Punctures are nearly always on the rear tyre. This is because if you run over a nail lying flat, the front tyre kicks it up then the rear can run over the point.
Now, say you were travelling at about 75mph through a gentle curve and were to hit a lump of metal embedded in the road surface, such as a UK 'Cat's Eye" reflector that is about 2-inches proud of the surface due to road-surface erosion:
Then what happens to your front wheel is this:
That crack goes right through the wheel.
The tyre deflated instantly. The bike shook it's head vigorously and then settled. By this time I was on a straight section of road, so as the bike was a 2004 RT with fully linked brakes, I just gently rolled off the throttle and allowed the bike to slow, whilst changing down through the gears. When the bike was down to about 5mph or so, the front got vague and there was another wriggle, so I then used the rear gently to stop the bike, upright and unharmed apart from the front wheel, tyre and my underwear.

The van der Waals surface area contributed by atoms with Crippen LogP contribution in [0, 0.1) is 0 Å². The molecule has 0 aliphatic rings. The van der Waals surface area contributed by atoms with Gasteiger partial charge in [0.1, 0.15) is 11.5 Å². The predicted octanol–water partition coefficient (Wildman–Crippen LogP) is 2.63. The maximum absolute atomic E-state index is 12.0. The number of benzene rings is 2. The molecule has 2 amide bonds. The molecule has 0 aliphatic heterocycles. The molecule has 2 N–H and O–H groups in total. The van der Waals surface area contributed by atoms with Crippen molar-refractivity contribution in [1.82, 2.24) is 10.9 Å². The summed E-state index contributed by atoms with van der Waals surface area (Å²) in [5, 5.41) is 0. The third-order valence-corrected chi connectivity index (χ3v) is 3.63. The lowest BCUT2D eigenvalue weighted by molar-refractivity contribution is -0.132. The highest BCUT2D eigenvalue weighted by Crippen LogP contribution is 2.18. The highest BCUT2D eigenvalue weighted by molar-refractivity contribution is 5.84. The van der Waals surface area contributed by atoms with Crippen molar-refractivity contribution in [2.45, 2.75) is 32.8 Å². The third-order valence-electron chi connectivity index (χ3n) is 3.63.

If i had a bike without rear-to-front linkage I would have used gentle rear braking to reduce speed more rapidly.
Modern stiff-walled tubeless tyres give such good zero-pressure stability that these scenarios are much more survivable than you would think.
The worst aspect of this event was that my week-long tour of Scotland was over on the second day and I had a 12-hour long recovery of me and my bike to home from Scotland.